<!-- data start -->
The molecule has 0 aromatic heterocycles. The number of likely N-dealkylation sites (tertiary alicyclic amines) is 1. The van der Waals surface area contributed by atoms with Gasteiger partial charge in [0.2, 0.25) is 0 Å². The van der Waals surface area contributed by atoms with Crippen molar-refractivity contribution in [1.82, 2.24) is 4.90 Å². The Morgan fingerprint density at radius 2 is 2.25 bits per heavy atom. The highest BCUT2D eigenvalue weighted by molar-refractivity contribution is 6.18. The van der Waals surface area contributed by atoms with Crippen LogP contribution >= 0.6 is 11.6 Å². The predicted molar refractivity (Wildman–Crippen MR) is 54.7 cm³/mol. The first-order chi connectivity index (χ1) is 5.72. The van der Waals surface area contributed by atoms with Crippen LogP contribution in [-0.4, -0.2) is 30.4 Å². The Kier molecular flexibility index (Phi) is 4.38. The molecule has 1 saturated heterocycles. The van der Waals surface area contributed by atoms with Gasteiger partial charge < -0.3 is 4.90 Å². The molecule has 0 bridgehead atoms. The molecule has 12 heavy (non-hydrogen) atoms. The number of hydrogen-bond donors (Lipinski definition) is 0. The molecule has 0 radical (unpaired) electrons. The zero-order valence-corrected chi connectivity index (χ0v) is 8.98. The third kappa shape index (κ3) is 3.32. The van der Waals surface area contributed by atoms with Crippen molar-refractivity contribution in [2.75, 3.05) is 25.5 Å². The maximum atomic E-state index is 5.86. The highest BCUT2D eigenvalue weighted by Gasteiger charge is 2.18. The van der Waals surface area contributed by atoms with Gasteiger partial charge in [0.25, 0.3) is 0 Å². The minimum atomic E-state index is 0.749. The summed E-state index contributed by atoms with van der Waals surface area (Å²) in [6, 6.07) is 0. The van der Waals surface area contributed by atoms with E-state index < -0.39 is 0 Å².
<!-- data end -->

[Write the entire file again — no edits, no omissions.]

The molecule has 0 aromatic heterocycles. The number of likely N-dealkylation sites (tertiary alicyclic amines) is 1. The van der Waals surface area contributed by atoms with Gasteiger partial charge in [0.2, 0.25) is 0 Å². The van der Waals surface area contributed by atoms with Crippen molar-refractivity contribution in [1.82, 2.24) is 4.90 Å². The Morgan fingerprint density at radius 2 is 2.25 bits per heavy atom. The highest BCUT2D eigenvalue weighted by molar-refractivity contribution is 6.18. The van der Waals surface area contributed by atoms with Crippen LogP contribution >= 0.6 is 11.6 Å². The predicted molar refractivity (Wildman–Crippen MR) is 54.7 cm³/mol. The first-order chi connectivity index (χ1) is 5.72. The van der Waals surface area contributed by atoms with Crippen LogP contribution in [-0.4, -0.2) is 30.4 Å². The Kier molecular flexibility index (Phi) is 4.38. The molecule has 1 saturated heterocycles. The van der Waals surface area contributed by atoms with Gasteiger partial charge < -0.3 is 4.90 Å². The molecule has 0 bridgehead atoms. The molecule has 12 heavy (non-hydrogen) atoms. The number of hydrogen-bond donors (Lipinski definition) is 0. The molecule has 0 radical (unpaired) electrons. The zero-order valence-corrected chi connectivity index (χ0v) is 8.98. The third kappa shape index (κ3) is 3.32. The van der Waals surface area contributed by atoms with Crippen molar-refractivity contribution in [2.75, 3.05) is 25.5 Å². The maximum atomic E-state index is 5.86. The highest BCUT2D eigenvalue weighted by Gasteiger charge is 2.18. The van der Waals surface area contributed by atoms with Gasteiger partial charge in [0.25, 0.3) is 0 Å². The minimum atomic E-state index is 0.749. The summed E-state index contributed by atoms with van der Waals surface area (Å²) in [6, 6.07) is 0. The van der Waals surface area contributed by atoms with E-state index < -0.39 is 0 Å².